Russian Foreign Minister Sergei Lavrov discusses Syria in Moscow. (YURI KADOBNOV/AFP/Getty Images)

It seemed like the mother of all Russian diplomatic pranks: just one day after Russian Foreign Minister Sergei Lavrov proposed that Syria give up its chemical weapons to international control in exchange for the U.S. calling off strikes, an idea that was embraced in Washington as well as Damascus, Russian diplomats reportedly signaled that they might oppose that very same plan at the United Nations.

Alerts from Agence France-Presse and Reuters, citing the French foreign minister, said that Russia was uncomfortable with the idea of a binding United Nations Security Council resolution to enforce their own plan. Reuters' Louis Charbonneau reported that Russia would only support a non-binding "presidential statement," which is a step up from a press release.

Why on earth would Russia work to undermine its own plan just 24 hours after first proposing it? There are three ways to think about this: the optimistic view, the pessimistic view and the middle-ground.

Many observers are likely to take the pessimistic view: that Russia never seriously planned on following through with its proposal to scoop up Syria's chemical weapons. This has all been a shell game from the start, a ploy to delay U.S. strikes and box in President Obama while Syria continues acting with impunity. This is just the start of a Russian strategy of dangling deals in front of the U.S. and then yanking them away. Russia knows that many members of Congress will pressure Obama to pursue the proposal, even if Obama believes it's just a bluff. That could spark even more disagreement within the U.S. and delay strikes further, maybe indefinitely.

The optimistic view is that this is just a negotiating tactic, a wholly foreseeable play by Russian diplomats who really do want to see their plan go through but also want to make sure they have a hand in crafting it. By feinting away from support, Russia can force the three Western members of the UN Security Council (France, the U.S. and Britain) to give Moscow some concessions on the plan. That debate will likely turn on whether the plan would be authorized under Chapter 7 of the UN charter, which was used with Libya and which could permit for the use of force against Syria if it doesn't comply. Think Progress blogger and United Nations procedure nerd Hayes Brown has some smart thoughts on how this would work, posted below ("P3" means the U.S., France and Britain):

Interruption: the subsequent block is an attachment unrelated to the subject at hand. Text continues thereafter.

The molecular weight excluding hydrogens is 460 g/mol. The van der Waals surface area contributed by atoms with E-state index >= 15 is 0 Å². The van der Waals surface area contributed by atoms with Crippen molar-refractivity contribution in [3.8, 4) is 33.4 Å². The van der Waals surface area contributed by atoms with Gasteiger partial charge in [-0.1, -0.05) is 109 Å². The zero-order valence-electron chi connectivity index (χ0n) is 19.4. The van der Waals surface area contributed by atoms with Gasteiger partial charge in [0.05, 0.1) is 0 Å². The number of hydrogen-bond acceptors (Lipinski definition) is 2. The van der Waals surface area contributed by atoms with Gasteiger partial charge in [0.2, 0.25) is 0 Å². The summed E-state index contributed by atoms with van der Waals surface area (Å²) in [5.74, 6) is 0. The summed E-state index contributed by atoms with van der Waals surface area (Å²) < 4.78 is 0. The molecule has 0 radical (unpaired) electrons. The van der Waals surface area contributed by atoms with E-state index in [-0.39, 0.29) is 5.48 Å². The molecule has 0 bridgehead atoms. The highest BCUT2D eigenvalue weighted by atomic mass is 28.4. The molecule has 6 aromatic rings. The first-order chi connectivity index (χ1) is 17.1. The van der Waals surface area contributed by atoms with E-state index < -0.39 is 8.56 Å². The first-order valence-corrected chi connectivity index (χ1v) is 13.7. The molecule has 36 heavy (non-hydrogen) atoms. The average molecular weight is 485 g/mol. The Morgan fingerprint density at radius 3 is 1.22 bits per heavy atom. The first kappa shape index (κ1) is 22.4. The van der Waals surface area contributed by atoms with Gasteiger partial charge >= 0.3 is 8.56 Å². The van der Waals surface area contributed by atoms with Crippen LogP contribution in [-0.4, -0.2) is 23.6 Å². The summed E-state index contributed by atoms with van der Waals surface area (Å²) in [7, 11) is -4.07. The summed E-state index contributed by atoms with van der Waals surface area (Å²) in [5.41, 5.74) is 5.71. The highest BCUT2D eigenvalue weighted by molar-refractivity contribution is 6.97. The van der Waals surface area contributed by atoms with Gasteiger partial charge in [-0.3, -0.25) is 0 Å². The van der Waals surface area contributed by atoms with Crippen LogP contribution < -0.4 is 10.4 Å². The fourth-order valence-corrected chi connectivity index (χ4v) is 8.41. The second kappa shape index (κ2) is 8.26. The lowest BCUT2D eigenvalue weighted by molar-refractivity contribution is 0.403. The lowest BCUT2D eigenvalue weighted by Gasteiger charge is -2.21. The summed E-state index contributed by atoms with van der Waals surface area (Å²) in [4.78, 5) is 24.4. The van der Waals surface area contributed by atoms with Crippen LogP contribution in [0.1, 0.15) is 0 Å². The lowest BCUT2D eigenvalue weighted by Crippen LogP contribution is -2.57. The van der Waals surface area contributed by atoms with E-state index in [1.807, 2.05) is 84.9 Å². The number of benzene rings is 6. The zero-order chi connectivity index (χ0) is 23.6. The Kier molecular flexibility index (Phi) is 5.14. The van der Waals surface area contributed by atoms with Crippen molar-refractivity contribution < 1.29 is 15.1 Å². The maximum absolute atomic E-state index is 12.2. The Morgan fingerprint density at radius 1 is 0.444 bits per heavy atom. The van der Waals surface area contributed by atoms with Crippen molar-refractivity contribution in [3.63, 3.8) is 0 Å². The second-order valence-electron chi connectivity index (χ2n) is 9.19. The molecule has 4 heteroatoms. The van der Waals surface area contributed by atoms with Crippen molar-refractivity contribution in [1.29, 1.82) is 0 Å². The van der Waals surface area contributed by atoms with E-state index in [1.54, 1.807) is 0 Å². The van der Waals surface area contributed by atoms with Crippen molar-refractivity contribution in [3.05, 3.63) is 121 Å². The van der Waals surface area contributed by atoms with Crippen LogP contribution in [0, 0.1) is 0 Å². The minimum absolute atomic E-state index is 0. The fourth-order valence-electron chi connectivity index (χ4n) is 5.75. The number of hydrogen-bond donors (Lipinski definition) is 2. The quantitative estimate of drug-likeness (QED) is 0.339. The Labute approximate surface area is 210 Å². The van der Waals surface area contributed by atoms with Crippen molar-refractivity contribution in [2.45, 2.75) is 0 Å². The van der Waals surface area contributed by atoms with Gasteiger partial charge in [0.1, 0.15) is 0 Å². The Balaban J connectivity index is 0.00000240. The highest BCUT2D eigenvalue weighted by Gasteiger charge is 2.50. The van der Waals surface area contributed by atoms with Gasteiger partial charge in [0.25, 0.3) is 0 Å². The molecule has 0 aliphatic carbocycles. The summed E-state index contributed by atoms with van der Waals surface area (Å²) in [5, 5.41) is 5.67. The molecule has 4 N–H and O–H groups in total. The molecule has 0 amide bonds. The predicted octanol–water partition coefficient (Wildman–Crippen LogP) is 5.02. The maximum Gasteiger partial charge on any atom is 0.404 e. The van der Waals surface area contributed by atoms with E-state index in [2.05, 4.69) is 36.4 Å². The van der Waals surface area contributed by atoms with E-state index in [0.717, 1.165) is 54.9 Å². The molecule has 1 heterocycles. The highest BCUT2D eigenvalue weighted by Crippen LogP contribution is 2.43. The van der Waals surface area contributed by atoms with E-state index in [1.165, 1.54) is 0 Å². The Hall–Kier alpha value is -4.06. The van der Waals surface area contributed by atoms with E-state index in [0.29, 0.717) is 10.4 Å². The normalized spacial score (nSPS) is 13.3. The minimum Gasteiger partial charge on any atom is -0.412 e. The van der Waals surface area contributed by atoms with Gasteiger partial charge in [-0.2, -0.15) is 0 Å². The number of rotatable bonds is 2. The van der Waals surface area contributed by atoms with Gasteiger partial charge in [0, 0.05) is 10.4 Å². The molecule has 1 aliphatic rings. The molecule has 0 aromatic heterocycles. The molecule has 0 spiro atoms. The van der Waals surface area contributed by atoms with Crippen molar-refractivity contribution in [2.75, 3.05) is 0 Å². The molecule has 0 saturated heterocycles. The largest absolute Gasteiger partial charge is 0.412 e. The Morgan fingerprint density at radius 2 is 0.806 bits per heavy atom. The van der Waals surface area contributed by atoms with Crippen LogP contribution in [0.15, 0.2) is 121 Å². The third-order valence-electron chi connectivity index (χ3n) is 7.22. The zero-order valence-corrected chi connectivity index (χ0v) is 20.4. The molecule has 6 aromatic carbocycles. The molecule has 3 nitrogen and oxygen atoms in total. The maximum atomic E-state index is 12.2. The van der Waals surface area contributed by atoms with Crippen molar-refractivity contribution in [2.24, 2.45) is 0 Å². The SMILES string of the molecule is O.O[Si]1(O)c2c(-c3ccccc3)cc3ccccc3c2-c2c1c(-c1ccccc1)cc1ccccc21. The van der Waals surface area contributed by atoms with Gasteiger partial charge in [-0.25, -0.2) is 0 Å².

And now the middle-ground take: Russia's primary goal is to stave off U.S. strikes. If it can do that with a little bit of delaying and bluffing at the United Nations, then in Moscow's view that's great. If it has to let through some kind of UN Security Council authorization to seize Syria's chemical weapons, it will accept that too. In this reading, Russia's goal is to make any UN action against Syria's chemical weapons as minimal as possible. If true, this is actually good for the U.S., because it gives President Obama lots of leverage with Moscow as long as he can credibly threaten U.S. strikes. This would suggest that Obama might be able to get something halfway decent through the Security Council, maybe even a binding resolution, but only as long as he can maintain a credible threat of striking Syria.